What makes a currency “real?” Is it any given government or just the imagination of the people who chose which currency they want to use? In Japan, the Cabinet has recognized that virtual currencies, including but not limited to Bitcoin are in fact similar to real money and the implications for Japan and the countries around the world it does business with could be huge.
The set of bills that the Japanese bill set forth to recognize virtual currencies was meant as a measure to help banks expand their information technology capabilities to both cope with the growth of digital currencies and possibly capitalize them in a competitive and fast moving Fintech market.
The bill will offer assistance to regional banking groups to help them consolidate their fund and and system management technology after they have re-aligned to the new standard as well as increase business efficiencies around the new technologies and systems.
In Japan, digital currencies will be recognized as asset-like-values that can be used to make payments as well as be transferred digitally. In efforts to prevent money laundering, digital currency exchanges will need to register within Japan and report to the Financial Services Agency as their governmental regulator. It is unclear what specific applications of current law will be held to standard in regulating digital currencies in monitoring them for money laundering, fraud and even terrorist funding.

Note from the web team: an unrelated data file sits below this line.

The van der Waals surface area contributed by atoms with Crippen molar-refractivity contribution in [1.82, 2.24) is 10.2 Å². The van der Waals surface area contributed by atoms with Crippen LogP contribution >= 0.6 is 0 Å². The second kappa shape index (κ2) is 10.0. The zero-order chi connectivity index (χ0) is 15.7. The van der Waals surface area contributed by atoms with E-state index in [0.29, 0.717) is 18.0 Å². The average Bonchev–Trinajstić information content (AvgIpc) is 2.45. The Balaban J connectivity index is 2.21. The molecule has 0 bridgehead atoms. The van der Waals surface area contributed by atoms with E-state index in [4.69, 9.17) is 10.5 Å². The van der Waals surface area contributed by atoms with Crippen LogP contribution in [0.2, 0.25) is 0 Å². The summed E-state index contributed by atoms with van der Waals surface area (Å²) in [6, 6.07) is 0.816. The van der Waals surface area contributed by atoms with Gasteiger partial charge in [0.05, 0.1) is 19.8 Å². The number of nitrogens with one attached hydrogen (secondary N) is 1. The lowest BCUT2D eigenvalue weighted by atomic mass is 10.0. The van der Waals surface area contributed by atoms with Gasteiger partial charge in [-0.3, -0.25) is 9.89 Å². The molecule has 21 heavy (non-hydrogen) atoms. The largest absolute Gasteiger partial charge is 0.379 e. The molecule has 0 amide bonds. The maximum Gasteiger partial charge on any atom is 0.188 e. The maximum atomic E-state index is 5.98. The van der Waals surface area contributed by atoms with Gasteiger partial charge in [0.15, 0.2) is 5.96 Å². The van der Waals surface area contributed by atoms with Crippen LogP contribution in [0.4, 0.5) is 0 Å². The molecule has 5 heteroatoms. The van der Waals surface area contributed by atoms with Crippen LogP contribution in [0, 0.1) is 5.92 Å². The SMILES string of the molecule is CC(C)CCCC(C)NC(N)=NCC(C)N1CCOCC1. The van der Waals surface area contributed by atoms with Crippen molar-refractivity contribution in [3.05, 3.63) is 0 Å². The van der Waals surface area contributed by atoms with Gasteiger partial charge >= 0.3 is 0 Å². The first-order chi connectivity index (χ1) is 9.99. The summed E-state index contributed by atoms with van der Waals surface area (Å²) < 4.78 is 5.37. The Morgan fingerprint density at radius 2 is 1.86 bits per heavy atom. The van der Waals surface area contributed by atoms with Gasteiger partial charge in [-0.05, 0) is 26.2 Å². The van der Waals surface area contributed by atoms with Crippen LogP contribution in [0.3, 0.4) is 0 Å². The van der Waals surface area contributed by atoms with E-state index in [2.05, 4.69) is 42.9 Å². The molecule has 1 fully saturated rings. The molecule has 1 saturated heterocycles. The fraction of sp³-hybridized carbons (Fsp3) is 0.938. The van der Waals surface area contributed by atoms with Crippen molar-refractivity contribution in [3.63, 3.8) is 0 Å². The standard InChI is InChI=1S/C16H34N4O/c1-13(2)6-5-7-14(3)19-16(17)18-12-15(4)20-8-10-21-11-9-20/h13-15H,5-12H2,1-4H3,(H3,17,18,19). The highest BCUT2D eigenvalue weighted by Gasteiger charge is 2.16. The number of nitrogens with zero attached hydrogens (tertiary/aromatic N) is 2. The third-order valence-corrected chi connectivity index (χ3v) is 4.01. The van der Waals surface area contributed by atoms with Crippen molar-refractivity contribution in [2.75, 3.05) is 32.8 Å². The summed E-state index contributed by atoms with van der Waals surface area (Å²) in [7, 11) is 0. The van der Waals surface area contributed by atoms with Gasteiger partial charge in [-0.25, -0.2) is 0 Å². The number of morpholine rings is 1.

Japan’s latest attempt to get ahead of the curve on matters of digital currency come behind Mt Gox’s scandal within their borders. This move could be a wise one on Japan’s part as not only to stave off potential financial disasters associated with bad digital money management but could also be a fantastic opportunity to spur financial technology innovation within its private sector.
With major banks and governments all over the world making it no secret that they’re interested in and some even being fully-on-board with digital currencies and blockchain technology, Japan very well could find itself ahead of the pack if it can mobilize its already massive world-leading economy into a more digital oriented future.